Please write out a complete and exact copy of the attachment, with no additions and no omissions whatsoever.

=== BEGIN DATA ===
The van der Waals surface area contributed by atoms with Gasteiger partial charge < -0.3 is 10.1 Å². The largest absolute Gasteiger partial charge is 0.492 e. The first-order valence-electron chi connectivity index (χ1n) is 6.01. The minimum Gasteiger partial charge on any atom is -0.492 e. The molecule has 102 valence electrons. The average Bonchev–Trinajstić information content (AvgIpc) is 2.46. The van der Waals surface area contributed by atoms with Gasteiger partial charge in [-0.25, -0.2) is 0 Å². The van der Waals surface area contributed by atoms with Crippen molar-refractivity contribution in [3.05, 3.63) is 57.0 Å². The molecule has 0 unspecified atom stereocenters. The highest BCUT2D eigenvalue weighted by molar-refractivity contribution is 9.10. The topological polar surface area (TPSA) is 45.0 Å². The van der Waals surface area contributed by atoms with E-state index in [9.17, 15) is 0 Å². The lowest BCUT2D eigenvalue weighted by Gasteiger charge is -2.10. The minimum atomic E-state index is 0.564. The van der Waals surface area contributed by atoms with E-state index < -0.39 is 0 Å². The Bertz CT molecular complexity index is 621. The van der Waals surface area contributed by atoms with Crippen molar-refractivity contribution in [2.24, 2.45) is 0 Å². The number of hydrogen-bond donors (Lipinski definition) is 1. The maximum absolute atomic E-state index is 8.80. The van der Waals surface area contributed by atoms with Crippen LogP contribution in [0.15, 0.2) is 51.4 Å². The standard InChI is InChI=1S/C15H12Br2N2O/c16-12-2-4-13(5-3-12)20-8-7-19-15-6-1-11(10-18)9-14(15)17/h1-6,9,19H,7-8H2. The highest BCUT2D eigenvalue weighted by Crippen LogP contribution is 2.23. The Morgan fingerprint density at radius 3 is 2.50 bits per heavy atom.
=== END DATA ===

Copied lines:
The van der Waals surface area contributed by atoms with Gasteiger partial charge < -0.3 is 10.1 Å². The largest absolute Gasteiger partial charge is 0.492 e. The first-order valence-electron chi connectivity index (χ1n) is 6.01. The minimum Gasteiger partial charge on any atom is -0.492 e. The molecule has 102 valence electrons. The average Bonchev–Trinajstić information content (AvgIpc) is 2.46. The van der Waals surface area contributed by atoms with Gasteiger partial charge in [-0.25, -0.2) is 0 Å². The van der Waals surface area contributed by atoms with Crippen molar-refractivity contribution in [3.05, 3.63) is 57.0 Å². The molecule has 0 unspecified atom stereocenters. The highest BCUT2D eigenvalue weighted by molar-refractivity contribution is 9.10. The topological polar surface area (TPSA) is 45.0 Å². The van der Waals surface area contributed by atoms with E-state index in [9.17, 15) is 0 Å². The lowest BCUT2D eigenvalue weighted by Gasteiger charge is -2.10. The minimum atomic E-state index is 0.564. The van der Waals surface area contributed by atoms with E-state index < -0.39 is 0 Å². The Bertz CT molecular complexity index is 621. The van der Waals surface area contributed by atoms with Crippen molar-refractivity contribution in [2.24, 2.45) is 0 Å². The number of hydrogen-bond donors (Lipinski definition) is 1. The maximum absolute atomic E-state index is 8.80. The van der Waals surface area contributed by atoms with Crippen LogP contribution in [0.15, 0.2) is 51.4 Å². The standard InChI is InChI=1S/C15H12Br2N2O/c16-12-2-4-13(5-3-12)20-8-7-19-15-6-1-11(10-18)9-14(15)17/h1-6,9,19H,7-8H2. The highest BCUT2D eigenvalue weighted by Crippen LogP contribution is 2.23. The Morgan fingerprint density at radius 3 is 2.50 bits per heavy atom.